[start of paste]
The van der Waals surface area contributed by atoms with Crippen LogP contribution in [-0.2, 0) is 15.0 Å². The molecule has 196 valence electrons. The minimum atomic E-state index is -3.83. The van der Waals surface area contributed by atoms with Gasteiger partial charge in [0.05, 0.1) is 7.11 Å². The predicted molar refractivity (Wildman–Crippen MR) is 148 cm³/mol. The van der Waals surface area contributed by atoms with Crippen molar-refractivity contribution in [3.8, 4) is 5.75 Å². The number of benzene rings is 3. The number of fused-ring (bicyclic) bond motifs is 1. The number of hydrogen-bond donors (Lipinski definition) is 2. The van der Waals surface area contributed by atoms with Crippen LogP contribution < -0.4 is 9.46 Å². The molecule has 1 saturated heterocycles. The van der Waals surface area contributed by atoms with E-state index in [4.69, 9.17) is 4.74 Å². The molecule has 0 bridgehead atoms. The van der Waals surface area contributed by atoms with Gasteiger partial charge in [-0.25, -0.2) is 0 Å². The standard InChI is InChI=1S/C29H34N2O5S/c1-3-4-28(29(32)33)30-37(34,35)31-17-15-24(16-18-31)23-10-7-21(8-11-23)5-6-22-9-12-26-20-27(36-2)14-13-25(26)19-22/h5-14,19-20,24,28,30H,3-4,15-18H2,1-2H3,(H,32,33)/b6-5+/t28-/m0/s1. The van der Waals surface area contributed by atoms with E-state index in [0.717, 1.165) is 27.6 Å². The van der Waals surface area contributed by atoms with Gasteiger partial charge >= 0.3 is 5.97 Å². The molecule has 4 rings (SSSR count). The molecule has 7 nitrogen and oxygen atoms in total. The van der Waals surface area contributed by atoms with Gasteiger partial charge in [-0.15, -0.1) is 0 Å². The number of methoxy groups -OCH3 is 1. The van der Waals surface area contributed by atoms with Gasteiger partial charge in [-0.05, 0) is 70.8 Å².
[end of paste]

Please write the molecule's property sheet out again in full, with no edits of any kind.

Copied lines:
The van der Waals surface area contributed by atoms with Crippen LogP contribution in [-0.2, 0) is 15.0 Å². The molecule has 196 valence electrons. The minimum atomic E-state index is -3.83. The van der Waals surface area contributed by atoms with Gasteiger partial charge in [0.05, 0.1) is 7.11 Å². The predicted molar refractivity (Wildman–Crippen MR) is 148 cm³/mol. The van der Waals surface area contributed by atoms with Crippen molar-refractivity contribution in [3.8, 4) is 5.75 Å². The number of benzene rings is 3. The number of fused-ring (bicyclic) bond motifs is 1. The number of hydrogen-bond donors (Lipinski definition) is 2. The van der Waals surface area contributed by atoms with Crippen LogP contribution < -0.4 is 9.46 Å². The molecule has 1 saturated heterocycles. The van der Waals surface area contributed by atoms with E-state index in [4.69, 9.17) is 4.74 Å². The molecule has 0 bridgehead atoms. The van der Waals surface area contributed by atoms with Gasteiger partial charge in [-0.25, -0.2) is 0 Å². The standard InChI is InChI=1S/C29H34N2O5S/c1-3-4-28(29(32)33)30-37(34,35)31-17-15-24(16-18-31)23-10-7-21(8-11-23)5-6-22-9-12-26-20-27(36-2)14-13-25(26)19-22/h5-14,19-20,24,28,30H,3-4,15-18H2,1-2H3,(H,32,33)/b6-5+/t28-/m0/s1. The van der Waals surface area contributed by atoms with E-state index in [0.717, 1.165) is 27.6 Å². The van der Waals surface area contributed by atoms with Gasteiger partial charge >= 0.3 is 5.97 Å². The molecule has 4 rings (SSSR count). The molecule has 7 nitrogen and oxygen atoms in total. The van der Waals surface area contributed by atoms with Gasteiger partial charge in [-0.15, -0.1) is 0 Å². The number of methoxy groups -OCH3 is 1. The van der Waals surface area contributed by atoms with Gasteiger partial charge in [-0.05, 0) is 70.8 Å².